Yes they do.
Wouldn’t relations between the Sudanese government and INGOs and, at times, UN agencies, be less fraught if overseas aid workers kept the principles of ‘Do No Harm’ left, right, and centre of their operations in Sudan, and kept them in their top pocket and referred back to them constantly.
Yes again.
Precisely.
Key takeaway:
‘andyb’ – there’s a government in Sudan, in case you haven’t noticed.
INGOs and UN agencies HAVE to negotiate with it to get aid into S K or anywhere else in Sudan – rather than telling it to “Step aside! Cavalry charge on the way!!” as you seem to advocate; Sudan is a sovereign country after all – and issues of humanitarian access get negotiated the world over.
Please don’t imply or pretend that they don’t, ‘andyb’, and that the Sudanese government is just being a stickler in not just getting out of the way and letting the aid cavalry steam into S K freely.
And on the subject of pretence, isn’t the issue of giving UN and other international aid agencies unfettered and free access to all areas of South Kordofan, as demanded most loudly and stridently by US UN Ambassador Susan Rice, a proverbial red herring???
As you may both be aware,’andyb’ and Laura, the Sudanese government has already granted access to UN agencies like OCHA and WFP to access and conduct humanitarian ‘needs assessments’ in the state capital of So-Ko, Kadugli, and other areas of the state that are free of SPLA-N activity; so here’s my key point:
Let’s even put aside for a moment that predictions of a looming “Level 4 (Emergency) Food Insecurity Situation” in [rebel] parts of So-Ko state are not even grounded in firm metrics, but headcounts of affected victims and other dubious data supplied by the rebels themselves, would the ‘security teams’ of the UN agencies even allow their operational colleagues to access all areas of So-Ko where SPLA-North are still active, e.g. the Kauda Valley???
Do remember the all too recent kidnapping of Chinese workers by the SPLA-North in the hinterlands of So-Ko.
In that light, I strongly doubt that they (UN agency security teams) would; it would be a dereliction of their [security] duties if they did so.
I Adam, Sudan
Continued in following comment...

Wednesday, March 07, 2012 4:34:00 AM

 
Blogger Ibrahim said...

I Adam, Sudan, Comment continued:

Staying and concluding on the subject of pretence, Laura, I think it’s clear as a sunny summer’s day in Texas here:
Samaritan's Purse is not only seen as an ally of South Sudan. It is an ally of South Sudan. Nor has it EVER been perceived or acted as by those on the ground [in ‘Khartoum’] as a neutral humanitarian agency.
Suds are not dummies.
Take the Yida camp that Nick K and Ann Curry (plus VA Congressman Frank Wolf) visited and based their narrative on as a case in point. The fact that Yida has been erected by Purse so close to the conflict zone – in clear contravention of international humanitarian good practice - says it all.
It had been put there, no doubt, under the counsel and aegis of the well-intentioned, but clearly misguided and hopelessly out of his depth former Purse employee, Ryan Boyette – the (compulsory) mighty, whitey all-American hero in Nick Kristof’s filings for about the So-Ko conflict for the NYT.
Yes, Yida does house Nuba women and children; however, the majority of them are spouses, offspring, and other relatives of Al Hilu’s men, who have foolishly put them into the danger zone deliberately, and who continue to use the camp for rest and relaxation – a revolving door if you will - before returning to the Nuba mountains to continue their pointless war against the Sudanese govt.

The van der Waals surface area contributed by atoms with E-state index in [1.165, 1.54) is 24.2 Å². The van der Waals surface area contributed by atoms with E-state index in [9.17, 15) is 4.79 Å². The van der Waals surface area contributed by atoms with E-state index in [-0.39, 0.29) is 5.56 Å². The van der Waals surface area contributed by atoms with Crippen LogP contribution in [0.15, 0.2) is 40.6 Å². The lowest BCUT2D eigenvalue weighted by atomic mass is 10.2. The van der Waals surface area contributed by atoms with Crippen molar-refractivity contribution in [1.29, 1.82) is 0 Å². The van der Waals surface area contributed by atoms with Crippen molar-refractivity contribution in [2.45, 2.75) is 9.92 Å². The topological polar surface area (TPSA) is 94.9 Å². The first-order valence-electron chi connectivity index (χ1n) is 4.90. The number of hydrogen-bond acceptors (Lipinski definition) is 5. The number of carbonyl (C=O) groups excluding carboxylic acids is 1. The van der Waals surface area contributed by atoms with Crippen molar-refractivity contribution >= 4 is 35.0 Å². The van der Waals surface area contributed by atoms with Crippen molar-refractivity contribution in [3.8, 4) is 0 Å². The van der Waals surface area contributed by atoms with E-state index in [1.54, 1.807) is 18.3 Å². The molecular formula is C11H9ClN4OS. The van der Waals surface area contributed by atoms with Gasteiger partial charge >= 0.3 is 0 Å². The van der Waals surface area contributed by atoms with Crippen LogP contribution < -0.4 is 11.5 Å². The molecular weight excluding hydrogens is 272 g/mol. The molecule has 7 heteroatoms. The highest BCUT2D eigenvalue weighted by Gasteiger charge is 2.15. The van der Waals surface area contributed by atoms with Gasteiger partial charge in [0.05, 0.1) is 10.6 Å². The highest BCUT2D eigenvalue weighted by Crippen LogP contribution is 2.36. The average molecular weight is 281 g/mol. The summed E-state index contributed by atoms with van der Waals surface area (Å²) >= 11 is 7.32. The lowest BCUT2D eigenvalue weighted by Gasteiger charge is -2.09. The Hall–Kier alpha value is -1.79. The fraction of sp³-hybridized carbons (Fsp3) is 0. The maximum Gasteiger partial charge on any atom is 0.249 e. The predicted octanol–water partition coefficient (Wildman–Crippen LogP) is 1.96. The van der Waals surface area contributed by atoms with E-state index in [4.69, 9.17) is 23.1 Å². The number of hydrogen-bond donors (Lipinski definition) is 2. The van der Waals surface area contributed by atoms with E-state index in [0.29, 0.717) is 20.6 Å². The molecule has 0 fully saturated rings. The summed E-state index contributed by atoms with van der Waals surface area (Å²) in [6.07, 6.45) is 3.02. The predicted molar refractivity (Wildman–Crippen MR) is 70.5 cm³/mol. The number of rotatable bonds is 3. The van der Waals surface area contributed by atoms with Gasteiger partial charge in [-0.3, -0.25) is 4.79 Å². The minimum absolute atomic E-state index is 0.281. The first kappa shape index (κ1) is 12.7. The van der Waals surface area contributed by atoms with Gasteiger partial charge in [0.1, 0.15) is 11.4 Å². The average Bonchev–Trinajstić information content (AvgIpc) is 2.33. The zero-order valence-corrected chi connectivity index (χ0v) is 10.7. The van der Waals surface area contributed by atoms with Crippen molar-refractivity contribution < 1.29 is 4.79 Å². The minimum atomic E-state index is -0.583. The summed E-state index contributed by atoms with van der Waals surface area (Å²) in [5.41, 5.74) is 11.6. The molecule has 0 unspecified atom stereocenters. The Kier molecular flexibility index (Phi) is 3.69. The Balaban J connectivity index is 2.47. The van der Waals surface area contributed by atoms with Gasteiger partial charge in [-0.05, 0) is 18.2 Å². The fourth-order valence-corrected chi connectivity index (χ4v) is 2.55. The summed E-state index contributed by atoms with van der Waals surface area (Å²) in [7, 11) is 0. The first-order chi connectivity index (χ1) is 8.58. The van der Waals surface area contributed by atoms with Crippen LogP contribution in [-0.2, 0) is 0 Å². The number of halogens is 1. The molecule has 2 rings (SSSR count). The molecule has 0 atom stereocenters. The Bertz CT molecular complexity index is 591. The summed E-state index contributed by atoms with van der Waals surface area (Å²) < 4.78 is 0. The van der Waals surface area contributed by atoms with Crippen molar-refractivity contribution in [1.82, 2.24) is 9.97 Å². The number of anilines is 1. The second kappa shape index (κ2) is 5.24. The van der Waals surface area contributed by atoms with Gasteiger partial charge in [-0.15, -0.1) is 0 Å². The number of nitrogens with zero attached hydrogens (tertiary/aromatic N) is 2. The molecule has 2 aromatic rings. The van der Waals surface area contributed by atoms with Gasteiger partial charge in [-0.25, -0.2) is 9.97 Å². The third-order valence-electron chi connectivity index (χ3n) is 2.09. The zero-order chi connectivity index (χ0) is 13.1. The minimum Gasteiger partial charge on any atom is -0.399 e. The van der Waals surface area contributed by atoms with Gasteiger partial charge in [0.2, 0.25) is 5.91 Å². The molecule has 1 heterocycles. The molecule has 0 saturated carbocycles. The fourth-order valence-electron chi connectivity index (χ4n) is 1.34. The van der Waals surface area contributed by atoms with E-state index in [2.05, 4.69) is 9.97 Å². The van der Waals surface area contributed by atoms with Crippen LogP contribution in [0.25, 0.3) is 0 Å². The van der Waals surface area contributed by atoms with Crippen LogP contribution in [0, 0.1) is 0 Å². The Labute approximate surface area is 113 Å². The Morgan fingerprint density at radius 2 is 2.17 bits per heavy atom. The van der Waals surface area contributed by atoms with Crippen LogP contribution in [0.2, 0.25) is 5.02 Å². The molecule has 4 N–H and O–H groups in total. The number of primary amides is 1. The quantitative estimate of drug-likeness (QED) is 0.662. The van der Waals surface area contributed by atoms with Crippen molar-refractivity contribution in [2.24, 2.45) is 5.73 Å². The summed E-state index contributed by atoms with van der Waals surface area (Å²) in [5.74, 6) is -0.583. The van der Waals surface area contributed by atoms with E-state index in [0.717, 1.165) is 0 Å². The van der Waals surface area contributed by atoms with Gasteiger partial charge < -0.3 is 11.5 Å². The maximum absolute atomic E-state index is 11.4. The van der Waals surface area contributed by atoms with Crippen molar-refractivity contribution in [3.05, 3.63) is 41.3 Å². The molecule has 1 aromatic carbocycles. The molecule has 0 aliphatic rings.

Yida’s status as a political resistance camp is underlined by the sloganeering (in English to boot) in one of the videos accompanying Nick Kristof’s filings calling for UN and US intervention in So-Ko – hardly the actions of scared, war-weary refugees fleeing conflict – and the fact that the vast majority of Yida’s inhabitants have refused the UNHCR’s request to move to a safer location deeper into Unity State, South Sudan, and at safer distance from the conflict zone.
Their reason for the refusal to leave Yida camp for somewhere safer – and to where other international and UN aid orgs, not just Purse, could then provide assistance???
To stay close to their homesteads in Nuba Mtns so as to tend to their crops, which somewhat undermines the simplistic ‘Bambi-style’ narrative of Nick Kristof of civilians fleeing mortal danger and constantly being on the run from the SAF.
Put starkly, Yida is clearly militarised, with men lurking with guns and rifles (they're too media savvy to be seen in any international media pic) – as anybody who has been there will attest.
It was/and largely still remains a military camp – long before it took on the veneer of a refugee encampment.

I Adam, Sudan

Final Comment to follow...

Wednesday, March 07, 2012 4:37:00 AM

 
Blogger Ibrahim said...

I Adam, Sudan, Comment continued (final one)...

I know that my comment has been very, very long, Laura, other TiA fans.

But topical Sudan issues can’t forever be debated over the heads of ordinary Sudanese by non-Sudanese on the ‘virtual’ community, and misrepresentations, outright falsehoods, and gross oversimplifications taken as fact and then ‘layered’ and fossilised.

That’s how the ‘Hollywoodisation’ of the Darfur conflict came into being (complete with ‘Save Darfur’ things and the like), with very real consequences in postponing the emergence of a durable and comprehensive political solution and lasting peace to that region.

There are always two sides to a story, TiA readers, Laura, and ‘andyb’.

ALWAYS.

I, and many other ordinary Sudanese, are determined to see that the conflict in South Kordofan doesn’t go the same way as Darfur did amongst the American chatterati and ordinary folk in that country.

This debate seems as good as place as any to contribute to and ensure that, the Hollywoodisation of Darfur, 2.0., doesn’t happen this time in South Kordofan State, hence my detailed reply.

Yours,

I Adam,

Sudan

Wednesday, March 07, 2012 4:40:00 AM